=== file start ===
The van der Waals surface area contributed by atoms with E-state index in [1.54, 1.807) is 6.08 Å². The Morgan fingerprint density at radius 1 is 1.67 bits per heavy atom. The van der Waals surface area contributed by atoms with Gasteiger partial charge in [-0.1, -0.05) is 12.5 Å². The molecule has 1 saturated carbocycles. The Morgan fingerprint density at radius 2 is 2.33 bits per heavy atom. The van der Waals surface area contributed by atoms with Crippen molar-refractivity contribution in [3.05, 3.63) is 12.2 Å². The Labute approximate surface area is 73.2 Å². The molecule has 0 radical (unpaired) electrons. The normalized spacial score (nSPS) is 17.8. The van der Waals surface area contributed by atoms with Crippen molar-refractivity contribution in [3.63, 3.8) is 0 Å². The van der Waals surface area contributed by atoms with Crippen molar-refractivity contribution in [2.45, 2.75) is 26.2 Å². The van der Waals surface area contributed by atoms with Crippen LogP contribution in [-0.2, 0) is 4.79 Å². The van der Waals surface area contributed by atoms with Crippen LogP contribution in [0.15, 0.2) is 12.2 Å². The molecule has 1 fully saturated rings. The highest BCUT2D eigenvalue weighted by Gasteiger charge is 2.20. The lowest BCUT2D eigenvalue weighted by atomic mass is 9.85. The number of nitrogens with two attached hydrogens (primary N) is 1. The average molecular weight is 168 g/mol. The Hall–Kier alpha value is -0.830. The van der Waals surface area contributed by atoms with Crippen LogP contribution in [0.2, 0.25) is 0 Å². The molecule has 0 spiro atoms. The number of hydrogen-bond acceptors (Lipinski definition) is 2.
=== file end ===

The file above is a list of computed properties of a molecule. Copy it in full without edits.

The van der Waals surface area contributed by atoms with E-state index in [1.54, 1.807) is 6.08 Å². The Morgan fingerprint density at radius 1 is 1.67 bits per heavy atom. The van der Waals surface area contributed by atoms with Gasteiger partial charge in [-0.1, -0.05) is 12.5 Å². The molecule has 1 saturated carbocycles. The Morgan fingerprint density at radius 2 is 2.33 bits per heavy atom. The van der Waals surface area contributed by atoms with Crippen molar-refractivity contribution in [3.05, 3.63) is 12.2 Å². The Labute approximate surface area is 73.2 Å². The molecule has 0 radical (unpaired) electrons. The normalized spacial score (nSPS) is 17.8. The van der Waals surface area contributed by atoms with Crippen molar-refractivity contribution in [3.63, 3.8) is 0 Å². The van der Waals surface area contributed by atoms with Crippen molar-refractivity contribution in [2.45, 2.75) is 26.2 Å². The van der Waals surface area contributed by atoms with Crippen LogP contribution in [-0.2, 0) is 4.79 Å². The van der Waals surface area contributed by atoms with Crippen LogP contribution in [0.15, 0.2) is 12.2 Å². The molecule has 1 fully saturated rings. The highest BCUT2D eigenvalue weighted by Gasteiger charge is 2.20. The lowest BCUT2D eigenvalue weighted by atomic mass is 9.85. The number of nitrogens with two attached hydrogens (primary N) is 1. The average molecular weight is 168 g/mol. The Hall–Kier alpha value is -0.830. The van der Waals surface area contributed by atoms with Crippen LogP contribution in [0.2, 0.25) is 0 Å². The molecule has 0 spiro atoms. The number of hydrogen-bond acceptors (Lipinski definition) is 2.